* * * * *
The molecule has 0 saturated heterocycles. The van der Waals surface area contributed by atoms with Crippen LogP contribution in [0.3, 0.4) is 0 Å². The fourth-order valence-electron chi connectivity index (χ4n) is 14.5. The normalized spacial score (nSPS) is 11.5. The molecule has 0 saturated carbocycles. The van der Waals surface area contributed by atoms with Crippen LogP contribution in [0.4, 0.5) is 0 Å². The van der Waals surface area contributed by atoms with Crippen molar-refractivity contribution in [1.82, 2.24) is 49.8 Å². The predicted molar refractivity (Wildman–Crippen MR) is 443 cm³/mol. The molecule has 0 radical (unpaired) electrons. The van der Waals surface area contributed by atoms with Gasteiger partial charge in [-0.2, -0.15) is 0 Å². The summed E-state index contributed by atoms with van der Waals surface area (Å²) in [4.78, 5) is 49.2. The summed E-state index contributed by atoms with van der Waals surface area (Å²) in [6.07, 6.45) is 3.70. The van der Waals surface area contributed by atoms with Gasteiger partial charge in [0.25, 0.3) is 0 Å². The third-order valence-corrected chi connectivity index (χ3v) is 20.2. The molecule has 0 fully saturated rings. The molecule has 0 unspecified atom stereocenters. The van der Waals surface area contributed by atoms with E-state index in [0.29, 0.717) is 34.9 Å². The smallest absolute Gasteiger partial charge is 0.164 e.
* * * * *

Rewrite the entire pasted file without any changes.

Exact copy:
The molecule has 0 saturated heterocycles. The van der Waals surface area contributed by atoms with Crippen LogP contribution in [0.3, 0.4) is 0 Å². The fourth-order valence-electron chi connectivity index (χ4n) is 14.5. The normalized spacial score (nSPS) is 11.5. The molecule has 0 saturated carbocycles. The van der Waals surface area contributed by atoms with Crippen LogP contribution in [0.4, 0.5) is 0 Å². The van der Waals surface area contributed by atoms with Crippen molar-refractivity contribution in [1.82, 2.24) is 49.8 Å². The predicted molar refractivity (Wildman–Crippen MR) is 443 cm³/mol. The molecule has 0 radical (unpaired) electrons. The van der Waals surface area contributed by atoms with Gasteiger partial charge in [-0.2, -0.15) is 0 Å². The summed E-state index contributed by atoms with van der Waals surface area (Å²) in [4.78, 5) is 49.2. The summed E-state index contributed by atoms with van der Waals surface area (Å²) in [6.07, 6.45) is 3.70. The van der Waals surface area contributed by atoms with Gasteiger partial charge in [0.25, 0.3) is 0 Å². The third-order valence-corrected chi connectivity index (χ3v) is 20.2. The molecule has 0 fully saturated rings. The molecule has 0 unspecified atom stereocenters. The van der Waals surface area contributed by atoms with E-state index in [0.29, 0.717) is 34.9 Å². The smallest absolute Gasteiger partial charge is 0.164 e.